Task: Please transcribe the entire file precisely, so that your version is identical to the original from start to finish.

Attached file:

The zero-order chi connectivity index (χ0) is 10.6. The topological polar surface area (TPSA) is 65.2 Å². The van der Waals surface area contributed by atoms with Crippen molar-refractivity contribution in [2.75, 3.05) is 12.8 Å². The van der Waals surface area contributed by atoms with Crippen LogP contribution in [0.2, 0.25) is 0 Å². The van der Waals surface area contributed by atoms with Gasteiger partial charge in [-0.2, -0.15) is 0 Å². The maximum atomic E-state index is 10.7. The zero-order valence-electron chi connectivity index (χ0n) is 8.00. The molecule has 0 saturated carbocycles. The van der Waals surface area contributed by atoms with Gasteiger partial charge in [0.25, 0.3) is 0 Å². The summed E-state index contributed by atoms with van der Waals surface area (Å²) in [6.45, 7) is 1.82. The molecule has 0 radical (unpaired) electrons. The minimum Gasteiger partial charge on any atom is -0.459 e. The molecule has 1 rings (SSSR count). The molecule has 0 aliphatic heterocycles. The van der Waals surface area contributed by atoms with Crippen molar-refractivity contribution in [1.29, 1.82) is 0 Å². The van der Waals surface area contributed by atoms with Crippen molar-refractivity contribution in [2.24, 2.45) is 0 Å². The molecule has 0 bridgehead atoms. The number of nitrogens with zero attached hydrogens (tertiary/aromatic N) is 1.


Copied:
The zero-order chi connectivity index (χ0) is 10.6. The topological polar surface area (TPSA) is 65.2 Å². The van der Waals surface area contributed by atoms with Crippen molar-refractivity contribution in [2.75, 3.05) is 12.8 Å². The van der Waals surface area contributed by atoms with Crippen LogP contribution in [0.2, 0.25) is 0 Å². The van der Waals surface area contributed by atoms with Gasteiger partial charge in [-0.2, -0.15) is 0 Å². The maximum atomic E-state index is 10.7. The zero-order valence-electron chi connectivity index (χ0n) is 8.00. The molecule has 0 saturated carbocycles. The van der Waals surface area contributed by atoms with Gasteiger partial charge in [0.25, 0.3) is 0 Å². The summed E-state index contributed by atoms with van der Waals surface area (Å²) in [6.45, 7) is 1.82. The molecule has 0 radical (unpaired) electrons. The minimum Gasteiger partial charge on any atom is -0.459 e. The molecule has 1 rings (SSSR count). The molecule has 0 aliphatic heterocycles. The van der Waals surface area contributed by atoms with Crippen molar-refractivity contribution in [1.29, 1.82) is 0 Å². The van der Waals surface area contributed by atoms with Crippen molar-refractivity contribution in [2.24, 2.45) is 0 Å². The molecule has 0 bridgehead atoms. The number of nitrogens with zero attached hydrogens (tertiary/aromatic N) is 1.